In a post-COVID world, reducing the number of human hands needed to transport products from one area to another means reducing the number of times that the product must be cleaned to protect workers and customers. 

This doesn’t mean that human workers in this situation are redundant. AI and intelligent systems are still a developing technology and those systems need to be monitored by humans to make sure they are working the way they are supposed to. 

Beyond Transportation

Moving materials with AMRs aren’t the only function of advanced robotics in the logistics industry. Robots have already shown a proficiency for palletizing operations, picking, sorting, and packaging. Engineers specializing in robot development have been making strides to increase the dexterity and functionality of robotic arms to improve their handling of loose and flexible materials as well.

With more advancements in intelligent sensors and machine learning, robots will be able to perform more kitting functions in addition to the tasks they already excel at. 

Human/Robot Interaction

As industrial robotics advance in function and capability, interactions with the human workforce are important to consider. Because robots can perform increasingly complex tasks, the number of employees required in the workspace will go down.

Many of those workers can be retrained to work in monitoring and maintenance roles, but some employees will be made redundant by technology.

In one international survey, industry experts in Asia, where more industrial robotics have been incorporated into manufacturing processes than in the United States, they mostly agree that improving technology will result in at least a 5% reduction in blue-collar workers. 

Currently, robots in manufacturing and logistics mostly operate under the supervision of human workers. As robotics technology develops, those supervisory tasks will be under the purview of other robots. This allows the human workforce to focus on streamlining processes and increasing their productivity in jobs that require more soft skills.

Additionally, some workers may resent some of the new robots they work with for a time. Machine-learning and AI allow for intelligent robotics, but if the robots make a mistake that isn’t caught right away, it can result in more work for the people on the ground—which is the opposite of the goal of automation.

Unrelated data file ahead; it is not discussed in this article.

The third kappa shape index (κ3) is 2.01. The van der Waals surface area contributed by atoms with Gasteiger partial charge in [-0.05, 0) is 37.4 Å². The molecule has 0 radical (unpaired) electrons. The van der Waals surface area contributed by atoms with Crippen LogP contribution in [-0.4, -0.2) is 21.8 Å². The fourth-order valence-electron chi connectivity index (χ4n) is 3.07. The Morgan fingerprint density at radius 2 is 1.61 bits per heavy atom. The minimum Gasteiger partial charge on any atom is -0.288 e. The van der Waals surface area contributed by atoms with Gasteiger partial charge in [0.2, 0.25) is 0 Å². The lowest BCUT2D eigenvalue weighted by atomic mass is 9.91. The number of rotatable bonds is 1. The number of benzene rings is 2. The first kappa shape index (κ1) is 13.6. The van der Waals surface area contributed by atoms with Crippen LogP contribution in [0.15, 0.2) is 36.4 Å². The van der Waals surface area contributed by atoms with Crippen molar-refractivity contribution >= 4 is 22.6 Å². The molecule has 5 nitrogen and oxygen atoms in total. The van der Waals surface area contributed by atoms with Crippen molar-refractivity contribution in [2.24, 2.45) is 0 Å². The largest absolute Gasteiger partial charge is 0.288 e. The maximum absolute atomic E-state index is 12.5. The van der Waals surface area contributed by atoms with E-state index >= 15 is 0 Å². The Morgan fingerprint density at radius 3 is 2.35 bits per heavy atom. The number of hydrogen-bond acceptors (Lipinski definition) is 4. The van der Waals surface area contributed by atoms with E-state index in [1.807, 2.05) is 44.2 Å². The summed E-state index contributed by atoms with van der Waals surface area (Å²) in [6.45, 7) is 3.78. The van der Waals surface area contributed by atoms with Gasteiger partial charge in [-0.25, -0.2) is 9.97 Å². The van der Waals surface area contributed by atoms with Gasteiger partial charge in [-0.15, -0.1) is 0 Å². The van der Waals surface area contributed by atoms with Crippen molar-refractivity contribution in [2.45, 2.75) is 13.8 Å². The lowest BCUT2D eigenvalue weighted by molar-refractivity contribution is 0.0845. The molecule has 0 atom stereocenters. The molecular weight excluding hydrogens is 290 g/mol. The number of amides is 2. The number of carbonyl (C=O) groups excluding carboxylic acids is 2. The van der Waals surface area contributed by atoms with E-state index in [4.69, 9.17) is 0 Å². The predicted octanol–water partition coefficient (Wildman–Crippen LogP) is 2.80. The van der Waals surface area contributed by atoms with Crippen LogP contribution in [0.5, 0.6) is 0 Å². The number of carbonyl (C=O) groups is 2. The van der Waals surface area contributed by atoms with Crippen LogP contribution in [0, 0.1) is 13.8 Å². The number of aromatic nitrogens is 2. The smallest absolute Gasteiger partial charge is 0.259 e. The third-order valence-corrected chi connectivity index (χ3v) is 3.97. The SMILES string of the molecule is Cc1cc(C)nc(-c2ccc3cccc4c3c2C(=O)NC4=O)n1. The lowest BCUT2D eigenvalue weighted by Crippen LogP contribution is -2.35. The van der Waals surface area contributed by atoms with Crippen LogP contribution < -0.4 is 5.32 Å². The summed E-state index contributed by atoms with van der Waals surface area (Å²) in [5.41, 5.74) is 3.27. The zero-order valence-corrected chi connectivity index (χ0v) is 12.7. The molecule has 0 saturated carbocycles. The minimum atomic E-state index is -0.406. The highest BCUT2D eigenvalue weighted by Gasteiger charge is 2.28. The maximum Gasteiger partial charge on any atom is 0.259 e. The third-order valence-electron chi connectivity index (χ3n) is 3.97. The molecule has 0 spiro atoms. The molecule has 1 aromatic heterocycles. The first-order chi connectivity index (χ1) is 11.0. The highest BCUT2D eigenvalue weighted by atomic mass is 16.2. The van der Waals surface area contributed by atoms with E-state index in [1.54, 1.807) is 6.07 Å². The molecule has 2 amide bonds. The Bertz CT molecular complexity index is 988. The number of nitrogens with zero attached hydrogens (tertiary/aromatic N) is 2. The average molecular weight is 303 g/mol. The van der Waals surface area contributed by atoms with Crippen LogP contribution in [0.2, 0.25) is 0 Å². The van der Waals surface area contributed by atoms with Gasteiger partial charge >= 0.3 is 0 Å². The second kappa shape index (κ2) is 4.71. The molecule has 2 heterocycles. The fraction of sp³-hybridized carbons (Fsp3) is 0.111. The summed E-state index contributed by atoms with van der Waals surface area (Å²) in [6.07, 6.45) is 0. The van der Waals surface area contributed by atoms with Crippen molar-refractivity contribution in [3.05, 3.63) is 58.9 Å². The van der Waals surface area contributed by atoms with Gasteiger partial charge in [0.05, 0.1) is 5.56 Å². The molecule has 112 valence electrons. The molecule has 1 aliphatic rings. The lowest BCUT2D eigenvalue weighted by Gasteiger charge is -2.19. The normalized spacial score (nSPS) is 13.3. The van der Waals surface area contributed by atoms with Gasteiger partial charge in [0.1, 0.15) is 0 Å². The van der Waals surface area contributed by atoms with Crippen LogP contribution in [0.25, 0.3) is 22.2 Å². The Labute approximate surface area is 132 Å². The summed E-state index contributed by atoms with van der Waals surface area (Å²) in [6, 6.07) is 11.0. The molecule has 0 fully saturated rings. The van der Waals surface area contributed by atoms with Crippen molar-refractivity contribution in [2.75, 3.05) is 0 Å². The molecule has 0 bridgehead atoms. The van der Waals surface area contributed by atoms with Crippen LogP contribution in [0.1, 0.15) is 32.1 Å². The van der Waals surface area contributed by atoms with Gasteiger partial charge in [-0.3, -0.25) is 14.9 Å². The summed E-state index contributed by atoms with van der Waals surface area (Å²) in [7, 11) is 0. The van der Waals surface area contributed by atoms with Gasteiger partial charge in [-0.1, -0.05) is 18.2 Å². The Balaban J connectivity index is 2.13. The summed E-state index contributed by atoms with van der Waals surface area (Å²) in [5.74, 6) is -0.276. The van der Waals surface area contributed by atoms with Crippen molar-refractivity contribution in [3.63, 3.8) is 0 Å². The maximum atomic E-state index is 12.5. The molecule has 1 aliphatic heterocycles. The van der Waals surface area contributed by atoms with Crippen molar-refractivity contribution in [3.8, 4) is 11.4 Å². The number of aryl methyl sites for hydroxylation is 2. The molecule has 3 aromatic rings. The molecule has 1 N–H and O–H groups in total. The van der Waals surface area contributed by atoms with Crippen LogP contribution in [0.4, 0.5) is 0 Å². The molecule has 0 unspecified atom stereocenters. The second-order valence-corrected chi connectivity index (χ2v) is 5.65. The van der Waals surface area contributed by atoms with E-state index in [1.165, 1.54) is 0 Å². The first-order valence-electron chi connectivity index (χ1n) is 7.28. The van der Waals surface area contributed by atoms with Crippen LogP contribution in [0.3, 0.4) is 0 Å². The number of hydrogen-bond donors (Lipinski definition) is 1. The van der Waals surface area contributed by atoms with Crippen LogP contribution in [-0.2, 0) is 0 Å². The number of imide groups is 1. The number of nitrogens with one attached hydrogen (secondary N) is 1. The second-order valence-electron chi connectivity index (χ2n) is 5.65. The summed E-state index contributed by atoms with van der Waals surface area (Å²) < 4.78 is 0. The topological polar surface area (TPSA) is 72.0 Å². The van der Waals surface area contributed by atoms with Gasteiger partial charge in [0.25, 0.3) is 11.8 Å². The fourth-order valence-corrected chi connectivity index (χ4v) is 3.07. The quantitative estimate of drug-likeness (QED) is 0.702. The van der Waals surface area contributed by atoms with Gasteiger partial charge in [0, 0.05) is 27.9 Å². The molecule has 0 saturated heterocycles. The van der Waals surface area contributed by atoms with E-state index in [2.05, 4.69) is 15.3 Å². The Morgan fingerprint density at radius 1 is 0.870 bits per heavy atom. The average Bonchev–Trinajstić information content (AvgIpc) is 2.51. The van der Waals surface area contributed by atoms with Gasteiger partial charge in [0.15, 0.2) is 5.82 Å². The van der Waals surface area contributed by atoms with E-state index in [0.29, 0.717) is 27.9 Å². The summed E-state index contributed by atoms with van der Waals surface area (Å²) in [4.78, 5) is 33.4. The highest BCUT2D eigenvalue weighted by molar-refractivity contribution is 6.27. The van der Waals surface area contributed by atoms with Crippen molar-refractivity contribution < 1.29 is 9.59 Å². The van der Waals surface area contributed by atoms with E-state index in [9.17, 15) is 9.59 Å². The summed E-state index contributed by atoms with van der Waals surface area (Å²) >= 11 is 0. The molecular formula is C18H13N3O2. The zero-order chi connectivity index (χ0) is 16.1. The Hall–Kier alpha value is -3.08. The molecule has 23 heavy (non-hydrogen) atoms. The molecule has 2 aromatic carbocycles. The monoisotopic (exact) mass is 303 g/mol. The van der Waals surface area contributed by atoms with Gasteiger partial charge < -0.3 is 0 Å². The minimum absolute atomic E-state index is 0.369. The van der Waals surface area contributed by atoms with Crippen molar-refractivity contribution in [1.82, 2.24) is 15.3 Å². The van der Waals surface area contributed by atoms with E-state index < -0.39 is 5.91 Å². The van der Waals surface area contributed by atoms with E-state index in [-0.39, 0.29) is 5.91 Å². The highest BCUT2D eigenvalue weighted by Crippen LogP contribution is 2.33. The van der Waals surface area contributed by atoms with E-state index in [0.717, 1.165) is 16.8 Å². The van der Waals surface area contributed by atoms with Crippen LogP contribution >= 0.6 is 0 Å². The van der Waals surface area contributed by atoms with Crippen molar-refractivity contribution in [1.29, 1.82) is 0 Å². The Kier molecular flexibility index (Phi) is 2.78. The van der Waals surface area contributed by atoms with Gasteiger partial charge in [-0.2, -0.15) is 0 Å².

These technologies are still developing, so some growing pains are to be expected. As the software and sensory hardware of these robots improve, these already rare problems will become even more infrequent. 

Into the Future

The future of the robotics industry is strong. Increased competition has driven innovations while keeping prices very manageable. Robotics development is not only driving hardware development in the form of more dextrous and versatile robotic arms but is driving software development.

Artificial intelligence is creating an industry that is more connected and efficient. Thanks to software advancements and the prevalence of intelligent robotics, dips in productivity are identified sooner and resolved quicker than they ever could have been even five years ago.

Not Just for the Big Boys

While large corporations have led the way on robotics development, the increasing capabilities of industrial robots and the competition between robotics developers have brought prices down enough that even mid-size and small organizations are finding them to be cost-effective additions to their businesses.

A focus on customization means robots can be tailored to fit a company’s needs no matter its size. And with the IoT, those robots are more efficiently connected to existing technological infrastructures than ever before.   

Move Forward

From increasingly complex production tasks to remote visual inspection to materials transportation, robotics has become integral to manufacturing and logistics. Artificial intelligence allows for a greater level of connectivity between your machines and your intelligent conveyor system to create processes that are efficient and cost-effective. Industrial robotics are the future.

The benefits to worker safety and high-quality production and logistics make investing in advanced robotics an absolute must for any business that hopes to emerge as a leader in Industry 4.0. The future is here. Don’t allow your business to become a relic of the past.